Democracy International

Discussion Paper 1: Why Europe should talk about Religion when Promoting Democracy

Democracy and religion are an unlikely, if not unattractive, pair in the eyes of many practitioners of democracy promotion, who usually focus on democratic institutions and procedures, such as elections, parliaments, law drafting, political parties, and civil society, rather than values. At best, values play a role in the form of ‘secular’ political rights and civil liberties, as defined in international human rights instruments, such as the Covenant on Civil and Political Rights and the Covenant on Economic, Social and Cultural Rights. Most democracy promoters would identify with Tony Blair’s communications director Alastair Campbell who famously remarked: “We don’t do God.”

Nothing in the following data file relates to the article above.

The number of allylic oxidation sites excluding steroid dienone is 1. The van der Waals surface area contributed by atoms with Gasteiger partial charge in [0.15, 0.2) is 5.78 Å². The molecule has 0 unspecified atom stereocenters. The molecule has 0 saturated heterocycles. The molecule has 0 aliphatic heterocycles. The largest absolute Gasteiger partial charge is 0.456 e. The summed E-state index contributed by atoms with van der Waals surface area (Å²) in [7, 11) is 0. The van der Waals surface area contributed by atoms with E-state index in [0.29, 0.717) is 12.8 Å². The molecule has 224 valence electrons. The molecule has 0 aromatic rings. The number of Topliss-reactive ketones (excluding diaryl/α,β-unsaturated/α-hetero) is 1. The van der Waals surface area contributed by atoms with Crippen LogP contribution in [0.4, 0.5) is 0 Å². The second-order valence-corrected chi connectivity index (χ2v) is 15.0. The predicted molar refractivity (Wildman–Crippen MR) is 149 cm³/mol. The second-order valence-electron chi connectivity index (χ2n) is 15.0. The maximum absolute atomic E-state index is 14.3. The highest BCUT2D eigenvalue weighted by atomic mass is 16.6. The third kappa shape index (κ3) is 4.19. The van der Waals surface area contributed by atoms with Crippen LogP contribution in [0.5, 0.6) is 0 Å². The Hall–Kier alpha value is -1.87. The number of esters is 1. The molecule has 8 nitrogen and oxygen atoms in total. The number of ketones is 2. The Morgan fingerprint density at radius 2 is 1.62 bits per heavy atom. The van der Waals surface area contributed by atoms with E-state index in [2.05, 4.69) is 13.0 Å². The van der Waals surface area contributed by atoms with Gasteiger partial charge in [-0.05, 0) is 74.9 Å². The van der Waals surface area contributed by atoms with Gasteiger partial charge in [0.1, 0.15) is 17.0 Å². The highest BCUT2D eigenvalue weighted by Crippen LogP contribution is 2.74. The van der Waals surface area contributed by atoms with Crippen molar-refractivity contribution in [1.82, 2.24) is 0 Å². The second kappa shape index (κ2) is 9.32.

The issue of religion therefore seldom enters the discourse and practice of democracy promotion, except in the form of the general question about the compatibility of particular religious beliefs with democratic practices (Calvinism, Hinduism, Islam etc.). Advice on crucial issues, such as the relationship between secular and religious law, secular and religious education, the provision of welfare by society, including religious actors, takes at most a peripheral role in democracy promotion. This is surprising, given the prominence of this issue around the world.

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